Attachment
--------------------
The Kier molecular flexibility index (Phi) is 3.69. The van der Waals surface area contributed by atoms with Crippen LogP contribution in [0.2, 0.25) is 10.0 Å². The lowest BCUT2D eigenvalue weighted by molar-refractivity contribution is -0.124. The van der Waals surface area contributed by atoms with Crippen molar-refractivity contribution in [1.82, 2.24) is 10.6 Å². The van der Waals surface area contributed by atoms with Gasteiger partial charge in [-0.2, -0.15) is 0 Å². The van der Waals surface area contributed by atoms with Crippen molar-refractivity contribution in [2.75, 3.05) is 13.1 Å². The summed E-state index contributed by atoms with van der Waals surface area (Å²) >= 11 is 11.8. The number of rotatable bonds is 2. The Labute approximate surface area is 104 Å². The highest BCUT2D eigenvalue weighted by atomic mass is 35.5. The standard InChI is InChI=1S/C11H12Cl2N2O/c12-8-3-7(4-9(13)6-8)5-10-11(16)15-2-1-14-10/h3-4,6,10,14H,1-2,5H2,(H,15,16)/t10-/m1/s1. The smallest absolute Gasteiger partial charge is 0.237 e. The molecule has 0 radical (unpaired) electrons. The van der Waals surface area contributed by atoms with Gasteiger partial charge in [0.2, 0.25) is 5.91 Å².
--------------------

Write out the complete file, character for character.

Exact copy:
The Kier molecular flexibility index (Phi) is 3.69. The van der Waals surface area contributed by atoms with Crippen LogP contribution in [0.2, 0.25) is 10.0 Å². The lowest BCUT2D eigenvalue weighted by molar-refractivity contribution is -0.124. The van der Waals surface area contributed by atoms with Crippen molar-refractivity contribution in [1.82, 2.24) is 10.6 Å². The van der Waals surface area contributed by atoms with Gasteiger partial charge in [-0.2, -0.15) is 0 Å². The van der Waals surface area contributed by atoms with Crippen molar-refractivity contribution in [2.75, 3.05) is 13.1 Å². The summed E-state index contributed by atoms with van der Waals surface area (Å²) >= 11 is 11.8. The number of rotatable bonds is 2. The Labute approximate surface area is 104 Å². The highest BCUT2D eigenvalue weighted by atomic mass is 35.5. The standard InChI is InChI=1S/C11H12Cl2N2O/c12-8-3-7(4-9(13)6-8)5-10-11(16)15-2-1-14-10/h3-4,6,10,14H,1-2,5H2,(H,15,16)/t10-/m1/s1. The smallest absolute Gasteiger partial charge is 0.237 e. The molecule has 0 radical (unpaired) electrons. The van der Waals surface area contributed by atoms with Gasteiger partial charge in [0.2, 0.25) is 5.91 Å².